Working in shifts may increase heart disease risks
People who work in shifts are at heightened danger of heart disease and the risk increases with years they work in shifts, finds a Chinese study of more than 300,000 people.
Shift work "can earn more profit, but it can also cause harm to the health of employees. Thus, employers should reduce shift work as much as possible," lead author Weihong Chen, a researcher in occupational and environmental health at Huazhong University of Science and Technology in Wuhan, was quoted as saying to the Health Day.
While the reason is unknown, disruption in the normal sleep-wake cycle could increase stress. In the study, published in the journal Occupational Medicine, the team analysed data from 21 earlier studies involving over 320,000 people and nearly 20,000 cases of coronary heart disease.
The study was not designed to prove the cause and effect, but the data showed shift workers were 13 per cent more likely to develop coronary heart disease than daytime workers.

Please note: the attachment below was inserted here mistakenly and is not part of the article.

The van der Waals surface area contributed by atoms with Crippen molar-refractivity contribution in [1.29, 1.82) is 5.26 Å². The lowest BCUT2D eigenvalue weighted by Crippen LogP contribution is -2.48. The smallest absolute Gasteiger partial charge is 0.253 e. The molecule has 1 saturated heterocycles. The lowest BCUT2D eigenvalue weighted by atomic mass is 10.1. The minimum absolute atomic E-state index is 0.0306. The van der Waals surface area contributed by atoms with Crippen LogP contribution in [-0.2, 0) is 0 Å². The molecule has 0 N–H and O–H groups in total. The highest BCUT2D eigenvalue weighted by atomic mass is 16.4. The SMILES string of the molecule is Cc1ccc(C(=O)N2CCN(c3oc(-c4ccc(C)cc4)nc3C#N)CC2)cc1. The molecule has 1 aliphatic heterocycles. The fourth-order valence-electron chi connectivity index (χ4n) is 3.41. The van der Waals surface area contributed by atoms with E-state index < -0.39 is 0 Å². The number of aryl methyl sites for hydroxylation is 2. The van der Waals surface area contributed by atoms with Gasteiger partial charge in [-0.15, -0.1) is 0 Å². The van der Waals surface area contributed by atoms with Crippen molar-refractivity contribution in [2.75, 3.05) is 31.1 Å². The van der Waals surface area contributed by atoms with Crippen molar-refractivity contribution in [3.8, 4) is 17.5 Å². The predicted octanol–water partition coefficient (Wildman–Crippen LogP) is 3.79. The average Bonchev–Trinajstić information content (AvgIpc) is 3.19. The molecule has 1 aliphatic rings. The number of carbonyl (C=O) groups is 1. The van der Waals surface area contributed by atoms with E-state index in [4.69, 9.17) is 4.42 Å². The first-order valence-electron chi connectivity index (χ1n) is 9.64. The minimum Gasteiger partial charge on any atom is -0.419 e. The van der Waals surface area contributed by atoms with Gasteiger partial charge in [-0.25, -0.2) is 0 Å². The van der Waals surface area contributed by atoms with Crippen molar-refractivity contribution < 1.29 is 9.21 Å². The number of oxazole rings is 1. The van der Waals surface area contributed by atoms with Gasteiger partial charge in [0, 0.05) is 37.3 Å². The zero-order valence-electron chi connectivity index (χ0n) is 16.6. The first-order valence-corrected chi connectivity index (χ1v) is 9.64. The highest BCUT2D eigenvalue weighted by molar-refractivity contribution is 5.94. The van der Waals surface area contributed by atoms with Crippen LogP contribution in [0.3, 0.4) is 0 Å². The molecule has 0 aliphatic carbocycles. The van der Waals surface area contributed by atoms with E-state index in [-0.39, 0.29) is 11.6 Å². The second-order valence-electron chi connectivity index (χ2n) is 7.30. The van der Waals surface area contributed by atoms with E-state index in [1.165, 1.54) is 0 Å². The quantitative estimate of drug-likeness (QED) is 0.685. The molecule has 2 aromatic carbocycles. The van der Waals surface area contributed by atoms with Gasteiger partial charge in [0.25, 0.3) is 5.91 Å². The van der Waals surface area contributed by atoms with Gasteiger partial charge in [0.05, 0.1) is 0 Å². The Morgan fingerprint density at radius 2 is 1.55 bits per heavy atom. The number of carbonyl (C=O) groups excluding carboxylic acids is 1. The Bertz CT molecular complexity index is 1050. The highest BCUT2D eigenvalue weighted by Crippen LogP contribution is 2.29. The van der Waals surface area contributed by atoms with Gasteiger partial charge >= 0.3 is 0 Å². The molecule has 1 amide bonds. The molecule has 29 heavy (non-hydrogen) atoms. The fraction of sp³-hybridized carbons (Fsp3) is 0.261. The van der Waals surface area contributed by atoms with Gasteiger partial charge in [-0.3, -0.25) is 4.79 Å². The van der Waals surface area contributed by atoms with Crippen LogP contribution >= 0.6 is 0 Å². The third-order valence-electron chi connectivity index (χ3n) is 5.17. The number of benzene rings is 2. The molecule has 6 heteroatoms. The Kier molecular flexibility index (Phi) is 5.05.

For every year spent working in shifts, there was a nearly one per cent increase in the risk of coronary heart disease, the report said.
According to Weihong, employers should pay attention to staff members who are experiencing symptoms of heart problems as well as those with a family history of heart disease. Employers could provide health promotion, such as information on how to prevent and deal with ischemic heart disease, she said.
Companies could also consider providing health check-ups to detect early signs of heart problems, Weihong said.
Read More News: